You do have a good donor region based on the pictures and have like 6000-7000 grafts available to you over lifetime.  Best to use them judiciously. 

Good luck.

Baubac Hayatdavoudi, MD
Beverly Hills Physician
5.0 out of 5 stars 42 reviews

Good candidate for Hair Transplant

ı dont recommend you a hair transplant because you have not a AGA caused serious loss to cover at vertex and frontal gulf areas. You will not happy with result ıf you decided to get HT at all.
secondly dont think FUT, just 1000 grafts may be enough to restore crown that harvested and transplanted with FUE which is causes almost no visible scar.
Thirdly, and most importantly, will you keep to use finsasteride all your life through? What happened after you quit to get that medication . You are still under affcet of propecia and we dont know how much hair you will loss in future and what will be grade of your loss..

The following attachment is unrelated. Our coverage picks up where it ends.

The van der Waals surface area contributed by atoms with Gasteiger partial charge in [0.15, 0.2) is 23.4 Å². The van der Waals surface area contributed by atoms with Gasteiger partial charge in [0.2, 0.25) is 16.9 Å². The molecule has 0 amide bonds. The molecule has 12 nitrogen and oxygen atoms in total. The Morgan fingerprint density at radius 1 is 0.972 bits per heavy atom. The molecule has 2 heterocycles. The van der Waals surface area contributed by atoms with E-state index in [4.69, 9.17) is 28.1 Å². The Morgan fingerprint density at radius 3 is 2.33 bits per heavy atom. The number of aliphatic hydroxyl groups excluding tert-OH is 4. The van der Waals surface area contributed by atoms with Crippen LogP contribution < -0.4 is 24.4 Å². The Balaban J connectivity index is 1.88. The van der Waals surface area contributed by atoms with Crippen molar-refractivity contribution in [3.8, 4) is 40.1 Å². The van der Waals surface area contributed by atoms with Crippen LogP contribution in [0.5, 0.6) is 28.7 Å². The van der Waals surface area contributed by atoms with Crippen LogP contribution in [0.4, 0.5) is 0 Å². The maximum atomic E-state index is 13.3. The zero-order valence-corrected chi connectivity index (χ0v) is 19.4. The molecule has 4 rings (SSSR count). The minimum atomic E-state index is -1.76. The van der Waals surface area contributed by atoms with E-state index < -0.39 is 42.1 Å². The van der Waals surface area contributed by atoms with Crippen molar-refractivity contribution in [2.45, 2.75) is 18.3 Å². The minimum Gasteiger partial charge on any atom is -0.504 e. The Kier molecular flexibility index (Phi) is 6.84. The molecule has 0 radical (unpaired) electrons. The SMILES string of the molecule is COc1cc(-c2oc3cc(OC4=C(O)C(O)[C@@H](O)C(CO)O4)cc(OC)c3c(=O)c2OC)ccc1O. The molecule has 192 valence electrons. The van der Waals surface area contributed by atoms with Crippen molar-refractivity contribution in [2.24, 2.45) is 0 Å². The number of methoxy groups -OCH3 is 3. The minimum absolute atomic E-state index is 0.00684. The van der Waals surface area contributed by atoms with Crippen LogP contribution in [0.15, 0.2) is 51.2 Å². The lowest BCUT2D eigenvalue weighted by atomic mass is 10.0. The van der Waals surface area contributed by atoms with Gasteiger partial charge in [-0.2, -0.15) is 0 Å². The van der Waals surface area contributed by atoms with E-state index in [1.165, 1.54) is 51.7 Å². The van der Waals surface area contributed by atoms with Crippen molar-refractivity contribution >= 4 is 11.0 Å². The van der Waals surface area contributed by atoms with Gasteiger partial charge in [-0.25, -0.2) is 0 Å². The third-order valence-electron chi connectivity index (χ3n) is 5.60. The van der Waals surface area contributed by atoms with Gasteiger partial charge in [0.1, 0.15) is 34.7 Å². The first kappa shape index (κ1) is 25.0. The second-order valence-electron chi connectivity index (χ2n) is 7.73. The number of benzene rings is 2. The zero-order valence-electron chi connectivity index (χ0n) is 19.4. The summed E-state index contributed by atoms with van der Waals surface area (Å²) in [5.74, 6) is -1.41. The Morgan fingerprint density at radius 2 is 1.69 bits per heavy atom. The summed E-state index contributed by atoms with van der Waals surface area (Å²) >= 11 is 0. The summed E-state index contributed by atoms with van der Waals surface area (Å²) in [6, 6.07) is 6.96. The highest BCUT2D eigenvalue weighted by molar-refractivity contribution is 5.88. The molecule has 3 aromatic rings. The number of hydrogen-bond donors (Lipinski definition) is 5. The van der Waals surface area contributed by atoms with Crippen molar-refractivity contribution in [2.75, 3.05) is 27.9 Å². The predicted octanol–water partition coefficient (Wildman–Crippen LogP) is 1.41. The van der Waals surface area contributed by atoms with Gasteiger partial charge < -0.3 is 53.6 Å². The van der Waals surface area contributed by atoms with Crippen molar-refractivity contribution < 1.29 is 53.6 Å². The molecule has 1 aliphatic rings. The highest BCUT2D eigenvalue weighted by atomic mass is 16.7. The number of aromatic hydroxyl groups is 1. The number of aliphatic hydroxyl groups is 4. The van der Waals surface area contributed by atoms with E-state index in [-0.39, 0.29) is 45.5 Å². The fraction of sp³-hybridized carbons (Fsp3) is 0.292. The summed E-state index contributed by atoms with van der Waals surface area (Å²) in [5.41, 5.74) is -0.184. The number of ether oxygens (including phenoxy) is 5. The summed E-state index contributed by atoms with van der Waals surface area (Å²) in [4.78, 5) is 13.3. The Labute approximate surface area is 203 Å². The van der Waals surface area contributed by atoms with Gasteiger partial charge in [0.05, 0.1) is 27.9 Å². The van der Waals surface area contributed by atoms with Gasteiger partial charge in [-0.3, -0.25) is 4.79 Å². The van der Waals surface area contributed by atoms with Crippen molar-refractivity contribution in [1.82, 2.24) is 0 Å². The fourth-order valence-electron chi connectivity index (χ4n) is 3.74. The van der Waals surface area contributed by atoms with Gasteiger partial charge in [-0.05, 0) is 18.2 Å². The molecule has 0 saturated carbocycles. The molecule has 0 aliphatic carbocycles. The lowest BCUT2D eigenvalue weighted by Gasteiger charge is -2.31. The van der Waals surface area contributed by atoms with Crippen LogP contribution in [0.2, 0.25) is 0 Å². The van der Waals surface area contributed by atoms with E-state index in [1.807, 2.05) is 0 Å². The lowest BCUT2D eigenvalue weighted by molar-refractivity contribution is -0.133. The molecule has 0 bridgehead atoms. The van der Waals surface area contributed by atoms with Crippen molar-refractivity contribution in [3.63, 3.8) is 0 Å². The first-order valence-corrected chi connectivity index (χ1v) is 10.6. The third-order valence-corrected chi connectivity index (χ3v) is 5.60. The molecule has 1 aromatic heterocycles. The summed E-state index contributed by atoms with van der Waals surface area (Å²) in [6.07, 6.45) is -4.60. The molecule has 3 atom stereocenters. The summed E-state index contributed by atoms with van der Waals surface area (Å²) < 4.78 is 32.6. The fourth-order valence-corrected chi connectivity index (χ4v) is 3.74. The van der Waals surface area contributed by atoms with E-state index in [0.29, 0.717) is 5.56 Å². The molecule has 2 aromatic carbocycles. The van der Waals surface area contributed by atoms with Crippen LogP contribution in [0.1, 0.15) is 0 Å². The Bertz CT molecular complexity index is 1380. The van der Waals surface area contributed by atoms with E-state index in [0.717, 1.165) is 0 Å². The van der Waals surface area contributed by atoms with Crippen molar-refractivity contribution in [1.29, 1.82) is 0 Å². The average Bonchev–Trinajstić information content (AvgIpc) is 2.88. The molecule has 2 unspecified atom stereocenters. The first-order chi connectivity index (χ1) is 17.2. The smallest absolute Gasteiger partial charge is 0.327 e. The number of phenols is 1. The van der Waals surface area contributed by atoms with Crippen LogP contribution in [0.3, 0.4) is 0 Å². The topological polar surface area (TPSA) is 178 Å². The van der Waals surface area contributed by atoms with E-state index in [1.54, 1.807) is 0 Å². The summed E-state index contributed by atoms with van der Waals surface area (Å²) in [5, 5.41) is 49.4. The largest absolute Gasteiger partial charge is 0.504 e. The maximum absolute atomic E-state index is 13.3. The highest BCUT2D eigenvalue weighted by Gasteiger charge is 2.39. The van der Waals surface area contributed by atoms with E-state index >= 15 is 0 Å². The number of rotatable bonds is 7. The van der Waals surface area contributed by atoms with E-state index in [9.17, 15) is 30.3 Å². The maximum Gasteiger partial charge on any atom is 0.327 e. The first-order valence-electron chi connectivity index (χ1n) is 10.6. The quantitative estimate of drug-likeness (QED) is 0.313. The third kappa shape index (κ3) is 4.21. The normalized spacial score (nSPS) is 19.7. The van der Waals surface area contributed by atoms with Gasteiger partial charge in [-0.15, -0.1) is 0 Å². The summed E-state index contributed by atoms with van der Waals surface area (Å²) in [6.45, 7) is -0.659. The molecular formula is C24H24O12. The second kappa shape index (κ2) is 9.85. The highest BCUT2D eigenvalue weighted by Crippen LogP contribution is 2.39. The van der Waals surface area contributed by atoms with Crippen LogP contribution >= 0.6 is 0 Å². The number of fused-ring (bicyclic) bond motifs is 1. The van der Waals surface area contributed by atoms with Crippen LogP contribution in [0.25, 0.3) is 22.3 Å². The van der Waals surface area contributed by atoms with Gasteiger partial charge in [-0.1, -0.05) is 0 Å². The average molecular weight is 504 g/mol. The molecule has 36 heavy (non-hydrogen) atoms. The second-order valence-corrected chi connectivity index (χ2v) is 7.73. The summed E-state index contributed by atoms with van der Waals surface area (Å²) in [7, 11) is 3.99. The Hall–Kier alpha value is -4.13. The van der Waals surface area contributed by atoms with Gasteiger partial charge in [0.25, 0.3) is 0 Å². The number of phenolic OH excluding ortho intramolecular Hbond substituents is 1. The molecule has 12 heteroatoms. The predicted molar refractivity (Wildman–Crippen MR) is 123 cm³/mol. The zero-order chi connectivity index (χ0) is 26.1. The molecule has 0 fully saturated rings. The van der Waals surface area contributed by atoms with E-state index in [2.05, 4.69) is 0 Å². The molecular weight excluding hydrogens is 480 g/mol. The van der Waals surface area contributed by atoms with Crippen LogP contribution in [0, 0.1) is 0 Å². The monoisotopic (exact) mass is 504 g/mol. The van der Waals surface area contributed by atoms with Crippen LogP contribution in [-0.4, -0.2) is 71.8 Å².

Ilhan Serdaroglu, MD
Turkey Plastic Surgeon
4.9 out of 5 stars 11 reviews

Should I have FUT?

With your hair so short in the back, I really don't think FUT is a good option.  You might see the scar.  Also, you have minimal loss if at all.  You use a lot of light on the crown, which can make anyone with a lower density appear to be thinning.  If indeed you have androgenic alopecia based on physical exam or biopsy, then you might consider a few options as follows:  FUE hair transplants in the person with short donor hair, Minoxidil, Propecia, Minoxidil and Propecia, Nizoral shampoo, PRP, or a Wnt activator.  Remember that crown restoration requires the most number of grafts and that crown loss often gets worse over time and that will require more surgery later on to fill in advancing loss and perimeter loss.  I would definitely avoid FUT because the width of the scar is unpredictable.  It could be that your crown appears thin because you have a generalized lower density and this can be evaluated by your physician should he have the tools to measure all of your parameters.  

John P. Cole, MD
Atlanta Hair Restoration Surgeon
5.0 out of 5 stars 14 reviews